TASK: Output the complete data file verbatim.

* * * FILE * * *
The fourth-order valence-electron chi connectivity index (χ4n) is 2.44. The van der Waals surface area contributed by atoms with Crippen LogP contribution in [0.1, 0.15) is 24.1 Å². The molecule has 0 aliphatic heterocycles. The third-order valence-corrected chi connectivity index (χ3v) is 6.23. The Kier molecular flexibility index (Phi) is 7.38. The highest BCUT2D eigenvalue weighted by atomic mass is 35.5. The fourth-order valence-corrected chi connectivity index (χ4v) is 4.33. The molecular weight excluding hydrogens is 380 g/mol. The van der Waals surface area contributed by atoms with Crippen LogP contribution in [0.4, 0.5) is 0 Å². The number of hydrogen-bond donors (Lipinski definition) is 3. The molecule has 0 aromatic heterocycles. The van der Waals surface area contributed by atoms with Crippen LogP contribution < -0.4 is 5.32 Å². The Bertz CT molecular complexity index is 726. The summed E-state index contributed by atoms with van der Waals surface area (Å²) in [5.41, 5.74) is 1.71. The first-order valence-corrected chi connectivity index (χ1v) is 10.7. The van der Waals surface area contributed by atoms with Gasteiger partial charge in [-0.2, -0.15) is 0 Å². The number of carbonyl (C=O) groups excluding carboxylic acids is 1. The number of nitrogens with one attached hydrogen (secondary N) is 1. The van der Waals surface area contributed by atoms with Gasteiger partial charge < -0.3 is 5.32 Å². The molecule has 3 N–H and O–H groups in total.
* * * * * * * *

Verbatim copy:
The fourth-order valence-electron chi connectivity index (χ4n) is 2.44. The van der Waals surface area contributed by atoms with Crippen LogP contribution in [0.1, 0.15) is 24.1 Å². The molecule has 0 aliphatic heterocycles. The third-order valence-corrected chi connectivity index (χ3v) is 6.23. The Kier molecular flexibility index (Phi) is 7.38. The highest BCUT2D eigenvalue weighted by atomic mass is 35.5. The fourth-order valence-corrected chi connectivity index (χ4v) is 4.33. The molecular weight excluding hydrogens is 380 g/mol. The van der Waals surface area contributed by atoms with Crippen LogP contribution in [0.4, 0.5) is 0 Å². The number of hydrogen-bond donors (Lipinski definition) is 3. The molecule has 0 aromatic heterocycles. The van der Waals surface area contributed by atoms with Crippen LogP contribution < -0.4 is 5.32 Å². The Bertz CT molecular complexity index is 726. The summed E-state index contributed by atoms with van der Waals surface area (Å²) in [5.41, 5.74) is 1.71. The first-order valence-corrected chi connectivity index (χ1v) is 10.7. The van der Waals surface area contributed by atoms with Gasteiger partial charge in [-0.2, -0.15) is 0 Å². The number of carbonyl (C=O) groups excluding carboxylic acids is 1. The number of nitrogens with one attached hydrogen (secondary N) is 1. The van der Waals surface area contributed by atoms with Gasteiger partial charge < -0.3 is 5.32 Å². The molecule has 3 N–H and O–H groups in total.